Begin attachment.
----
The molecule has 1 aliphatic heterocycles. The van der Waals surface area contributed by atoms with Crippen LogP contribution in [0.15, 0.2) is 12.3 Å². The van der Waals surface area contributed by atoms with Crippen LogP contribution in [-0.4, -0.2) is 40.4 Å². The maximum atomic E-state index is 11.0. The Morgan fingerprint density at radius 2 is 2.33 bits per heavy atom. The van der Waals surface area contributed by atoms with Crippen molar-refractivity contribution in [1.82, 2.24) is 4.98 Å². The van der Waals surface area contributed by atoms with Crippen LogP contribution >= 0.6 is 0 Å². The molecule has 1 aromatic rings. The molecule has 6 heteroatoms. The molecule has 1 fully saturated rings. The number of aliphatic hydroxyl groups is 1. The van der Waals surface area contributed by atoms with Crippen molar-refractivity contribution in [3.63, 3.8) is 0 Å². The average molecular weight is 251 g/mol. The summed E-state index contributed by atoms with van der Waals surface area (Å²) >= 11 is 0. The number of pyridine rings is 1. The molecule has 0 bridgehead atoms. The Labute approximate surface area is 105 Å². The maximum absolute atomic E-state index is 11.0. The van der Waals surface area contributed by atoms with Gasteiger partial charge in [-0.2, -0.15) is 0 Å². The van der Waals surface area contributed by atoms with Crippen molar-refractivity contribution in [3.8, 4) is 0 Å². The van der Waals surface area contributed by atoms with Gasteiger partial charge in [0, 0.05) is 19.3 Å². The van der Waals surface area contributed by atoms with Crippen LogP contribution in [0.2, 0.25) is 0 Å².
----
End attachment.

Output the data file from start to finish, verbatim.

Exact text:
The molecule has 1 aliphatic heterocycles. The van der Waals surface area contributed by atoms with Crippen LogP contribution in [0.15, 0.2) is 12.3 Å². The van der Waals surface area contributed by atoms with Crippen LogP contribution in [-0.4, -0.2) is 40.4 Å². The maximum atomic E-state index is 11.0. The Morgan fingerprint density at radius 2 is 2.33 bits per heavy atom. The van der Waals surface area contributed by atoms with Crippen molar-refractivity contribution in [1.82, 2.24) is 4.98 Å². The van der Waals surface area contributed by atoms with Crippen LogP contribution >= 0.6 is 0 Å². The molecule has 1 aromatic rings. The molecule has 6 heteroatoms. The molecule has 1 fully saturated rings. The number of aliphatic hydroxyl groups is 1. The van der Waals surface area contributed by atoms with Crippen molar-refractivity contribution in [3.63, 3.8) is 0 Å². The average molecular weight is 251 g/mol. The summed E-state index contributed by atoms with van der Waals surface area (Å²) >= 11 is 0. The number of pyridine rings is 1. The molecule has 0 bridgehead atoms. The Labute approximate surface area is 105 Å². The maximum absolute atomic E-state index is 11.0. The van der Waals surface area contributed by atoms with Gasteiger partial charge in [-0.2, -0.15) is 0 Å². The van der Waals surface area contributed by atoms with Crippen molar-refractivity contribution in [3.8, 4) is 0 Å². The van der Waals surface area contributed by atoms with Gasteiger partial charge in [0, 0.05) is 19.3 Å². The van der Waals surface area contributed by atoms with Crippen LogP contribution in [0.2, 0.25) is 0 Å².